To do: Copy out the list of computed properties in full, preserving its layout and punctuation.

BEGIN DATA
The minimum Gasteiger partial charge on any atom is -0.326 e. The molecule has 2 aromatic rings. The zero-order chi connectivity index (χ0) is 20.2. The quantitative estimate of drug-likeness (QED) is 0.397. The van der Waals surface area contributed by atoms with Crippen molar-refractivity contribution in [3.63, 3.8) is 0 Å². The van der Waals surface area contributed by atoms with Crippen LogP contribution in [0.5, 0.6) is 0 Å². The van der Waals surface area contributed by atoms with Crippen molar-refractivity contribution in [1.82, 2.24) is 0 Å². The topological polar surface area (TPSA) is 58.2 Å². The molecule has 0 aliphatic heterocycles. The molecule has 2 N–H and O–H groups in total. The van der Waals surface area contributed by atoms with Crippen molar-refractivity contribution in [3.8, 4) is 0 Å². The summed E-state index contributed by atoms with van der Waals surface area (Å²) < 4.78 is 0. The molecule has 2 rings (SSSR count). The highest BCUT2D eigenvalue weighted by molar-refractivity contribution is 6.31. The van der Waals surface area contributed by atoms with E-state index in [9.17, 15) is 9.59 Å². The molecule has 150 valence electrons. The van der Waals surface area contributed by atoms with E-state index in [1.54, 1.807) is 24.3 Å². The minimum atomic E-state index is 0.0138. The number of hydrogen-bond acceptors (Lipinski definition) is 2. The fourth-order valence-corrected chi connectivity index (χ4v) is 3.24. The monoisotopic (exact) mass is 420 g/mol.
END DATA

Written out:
The minimum Gasteiger partial charge on any atom is -0.326 e. The molecule has 2 aromatic rings. The zero-order chi connectivity index (χ0) is 20.2. The quantitative estimate of drug-likeness (QED) is 0.397. The van der Waals surface area contributed by atoms with Crippen molar-refractivity contribution in [3.63, 3.8) is 0 Å². The van der Waals surface area contributed by atoms with Crippen LogP contribution in [0.5, 0.6) is 0 Å². The van der Waals surface area contributed by atoms with Crippen molar-refractivity contribution in [1.82, 2.24) is 0 Å². The topological polar surface area (TPSA) is 58.2 Å². The molecule has 0 aliphatic heterocycles. The molecule has 2 N–H and O–H groups in total. The van der Waals surface area contributed by atoms with Crippen molar-refractivity contribution in [3.8, 4) is 0 Å². The summed E-state index contributed by atoms with van der Waals surface area (Å²) < 4.78 is 0. The molecule has 2 rings (SSSR count). The highest BCUT2D eigenvalue weighted by molar-refractivity contribution is 6.31. The van der Waals surface area contributed by atoms with E-state index in [9.17, 15) is 9.59 Å². The molecule has 150 valence electrons. The van der Waals surface area contributed by atoms with E-state index in [1.54, 1.807) is 24.3 Å². The minimum atomic E-state index is 0.0138. The number of hydrogen-bond acceptors (Lipinski definition) is 2. The fourth-order valence-corrected chi connectivity index (χ4v) is 3.24. The monoisotopic (exact) mass is 420 g/mol.